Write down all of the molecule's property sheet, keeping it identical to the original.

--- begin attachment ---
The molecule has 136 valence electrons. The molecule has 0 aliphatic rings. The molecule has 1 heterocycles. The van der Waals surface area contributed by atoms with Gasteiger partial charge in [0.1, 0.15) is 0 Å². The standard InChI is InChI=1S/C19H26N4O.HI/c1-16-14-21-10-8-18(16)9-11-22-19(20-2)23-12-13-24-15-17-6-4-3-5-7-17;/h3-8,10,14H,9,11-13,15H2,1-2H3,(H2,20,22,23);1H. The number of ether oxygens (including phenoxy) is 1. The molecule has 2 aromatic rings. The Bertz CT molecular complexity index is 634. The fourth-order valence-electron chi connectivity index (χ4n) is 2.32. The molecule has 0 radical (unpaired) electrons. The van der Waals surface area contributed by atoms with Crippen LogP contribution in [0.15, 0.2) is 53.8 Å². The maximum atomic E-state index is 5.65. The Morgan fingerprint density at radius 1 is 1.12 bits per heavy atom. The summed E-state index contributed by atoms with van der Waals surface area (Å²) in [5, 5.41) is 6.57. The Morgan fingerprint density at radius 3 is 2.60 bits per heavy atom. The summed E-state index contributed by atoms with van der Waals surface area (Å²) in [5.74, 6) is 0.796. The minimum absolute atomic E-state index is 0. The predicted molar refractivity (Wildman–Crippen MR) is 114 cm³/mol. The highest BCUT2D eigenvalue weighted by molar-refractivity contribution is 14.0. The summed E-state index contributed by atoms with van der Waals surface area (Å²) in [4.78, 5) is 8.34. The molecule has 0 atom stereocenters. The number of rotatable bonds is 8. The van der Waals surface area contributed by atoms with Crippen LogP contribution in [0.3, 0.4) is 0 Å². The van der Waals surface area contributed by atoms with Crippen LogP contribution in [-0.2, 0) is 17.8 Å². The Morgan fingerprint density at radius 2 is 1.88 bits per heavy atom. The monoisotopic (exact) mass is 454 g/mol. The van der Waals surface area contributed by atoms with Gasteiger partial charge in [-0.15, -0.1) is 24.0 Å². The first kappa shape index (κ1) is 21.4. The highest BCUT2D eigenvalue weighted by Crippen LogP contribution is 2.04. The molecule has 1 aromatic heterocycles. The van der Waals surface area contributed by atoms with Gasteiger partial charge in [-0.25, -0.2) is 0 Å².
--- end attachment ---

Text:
The molecule has 136 valence electrons. The molecule has 0 aliphatic rings. The molecule has 1 heterocycles. The van der Waals surface area contributed by atoms with Gasteiger partial charge in [0.1, 0.15) is 0 Å². The standard InChI is InChI=1S/C19H26N4O.HI/c1-16-14-21-10-8-18(16)9-11-22-19(20-2)23-12-13-24-15-17-6-4-3-5-7-17;/h3-8,10,14H,9,11-13,15H2,1-2H3,(H2,20,22,23);1H. The number of ether oxygens (including phenoxy) is 1. The molecule has 2 aromatic rings. The Bertz CT molecular complexity index is 634. The fourth-order valence-electron chi connectivity index (χ4n) is 2.32. The molecule has 0 radical (unpaired) electrons. The van der Waals surface area contributed by atoms with Crippen LogP contribution in [0.15, 0.2) is 53.8 Å². The maximum atomic E-state index is 5.65. The Morgan fingerprint density at radius 1 is 1.12 bits per heavy atom. The summed E-state index contributed by atoms with van der Waals surface area (Å²) in [5, 5.41) is 6.57. The Morgan fingerprint density at radius 3 is 2.60 bits per heavy atom. The summed E-state index contributed by atoms with van der Waals surface area (Å²) in [5.74, 6) is 0.796. The minimum absolute atomic E-state index is 0. The predicted molar refractivity (Wildman–Crippen MR) is 114 cm³/mol. The highest BCUT2D eigenvalue weighted by molar-refractivity contribution is 14.0. The summed E-state index contributed by atoms with van der Waals surface area (Å²) in [4.78, 5) is 8.34. The molecule has 0 atom stereocenters. The number of rotatable bonds is 8. The van der Waals surface area contributed by atoms with Crippen LogP contribution in [0.3, 0.4) is 0 Å². The van der Waals surface area contributed by atoms with Crippen LogP contribution in [-0.2, 0) is 17.8 Å². The Morgan fingerprint density at radius 2 is 1.88 bits per heavy atom. The monoisotopic (exact) mass is 454 g/mol. The van der Waals surface area contributed by atoms with Gasteiger partial charge in [-0.15, -0.1) is 24.0 Å². The first kappa shape index (κ1) is 21.4. The highest BCUT2D eigenvalue weighted by Crippen LogP contribution is 2.04. The molecule has 1 aromatic heterocycles. The van der Waals surface area contributed by atoms with Gasteiger partial charge in [-0.25, -0.2) is 0 Å².